Hyperprogressive disease in early-phase immunotherapy trials: Clinical predictors and association with immune-related toxicities

Yada Kanjanapan, Daphne Day, Lisa Wang, Hamad Al-Sawaihey, Engy Abbas, Amirali Namini, Lillian L. Siu, Aaron Hansen, Albiruni Abdul Razak, Anna Spreafico, Natasha Leighl, Anthony M. Joshua, Marcus O. Butler, David Hogg, Mary Anne Chappell, Ludmilla Soultani, Kayla Chow, Samantha Boujos, Philippe L. Bedard

Research output: Contribution to journalArticleResearchpeer-review

104 Citations (Scopus)


Background: A subset of patients treated with immune checkpoint inhibitors experience an accelerated tumor growth rate (TGR) in comparison with pretreatment kinetics; this is known as hyperprogression. This study assessed the relation between hyperprogressive disease (HPD) and treatment-related toxicity and clinical factors. Methods: This study reviewed patients with solid tumors who were enrolled in early-phase immunotherapy trials at Princess Margaret Cancer Centre between August 2012 and September 2016 and had computed tomography scans in the pre-immunotherapy (reference) and on-immunotherapy (experimental) periods. HPD was defined as progression according to Response Evaluation Criteria in Solid Tumors 1.1 at the first on-treatment scan and a ≥2-fold increase in TGR between the reference and experimental periods. Treatment-related toxicities requiring systemic therapy, drug delays, or discontinuation were considered clinically significant adverse events (CSAEs). Results: Of 352 patients, 182 were eligible for analysis. The median age was 60 years, and 54% were male. The Eastern Cooperative Oncology Group performance status was 0 (32%) or 1 (68%). The Royal Marsden Hospital (RMH) prognostic score was 0/1 in 59%. Single-agent immunotherapy was given to 80% of the patients. Most patients (89%) received anti-programmed death (ligand) 1 antibodies alone or in combination with other therapies. HPD occurred in 12 of 182 patients (7%). A higher proportion of females was seen among HPD patients (P =.01), but no association with age, performance status, tumor type, RMH prognostic score, combination immunotherapy, or CSAEs was found. The 1-year overall survival rate was 28% for HPD patients and 53% for non-HPD patients (hazard ratio, 1.7; 95% confidence interval, 0.9-3.3; P =.11). Conclusions: HPD was observed in 7% of patients with solid tumors treated with immunotherapy. HPD was not associated with CSAEs, age, tumor type, or the type of immunotherapy but was more common in females.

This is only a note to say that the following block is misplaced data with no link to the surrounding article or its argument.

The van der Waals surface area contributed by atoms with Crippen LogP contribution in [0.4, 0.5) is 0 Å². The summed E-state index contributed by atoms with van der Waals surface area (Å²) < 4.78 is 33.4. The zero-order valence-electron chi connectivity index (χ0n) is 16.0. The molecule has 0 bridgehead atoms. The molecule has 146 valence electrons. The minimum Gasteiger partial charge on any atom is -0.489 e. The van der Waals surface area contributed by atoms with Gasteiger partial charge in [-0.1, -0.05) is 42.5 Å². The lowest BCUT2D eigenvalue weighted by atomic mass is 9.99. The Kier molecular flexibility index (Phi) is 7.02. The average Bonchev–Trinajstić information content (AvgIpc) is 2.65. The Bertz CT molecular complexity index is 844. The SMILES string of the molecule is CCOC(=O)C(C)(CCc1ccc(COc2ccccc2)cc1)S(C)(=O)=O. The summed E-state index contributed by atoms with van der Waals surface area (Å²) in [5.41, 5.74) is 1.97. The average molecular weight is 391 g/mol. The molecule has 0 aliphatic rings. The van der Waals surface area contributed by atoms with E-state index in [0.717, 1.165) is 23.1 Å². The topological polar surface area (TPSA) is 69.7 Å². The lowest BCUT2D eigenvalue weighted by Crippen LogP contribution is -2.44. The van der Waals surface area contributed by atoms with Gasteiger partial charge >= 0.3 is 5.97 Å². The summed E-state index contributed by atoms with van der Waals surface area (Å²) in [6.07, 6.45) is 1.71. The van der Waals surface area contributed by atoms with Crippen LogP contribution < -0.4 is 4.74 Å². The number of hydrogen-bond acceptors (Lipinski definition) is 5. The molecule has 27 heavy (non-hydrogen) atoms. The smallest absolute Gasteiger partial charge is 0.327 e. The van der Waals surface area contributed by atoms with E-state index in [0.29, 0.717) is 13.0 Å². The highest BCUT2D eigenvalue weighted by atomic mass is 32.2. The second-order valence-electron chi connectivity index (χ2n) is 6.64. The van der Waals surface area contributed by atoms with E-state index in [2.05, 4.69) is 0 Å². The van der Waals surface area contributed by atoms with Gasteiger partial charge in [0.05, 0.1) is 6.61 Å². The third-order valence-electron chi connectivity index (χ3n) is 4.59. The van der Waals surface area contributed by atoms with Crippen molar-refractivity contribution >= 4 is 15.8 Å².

Original languageEnglish
Pages (from-to)1341-1349
Number of pages9
Issue number8
Publication statusPublished - 15 Apr 2019
Externally publishedYes


  • adverse events
  • hyperprogressive disease
  • immunotherapy
  • toxicities

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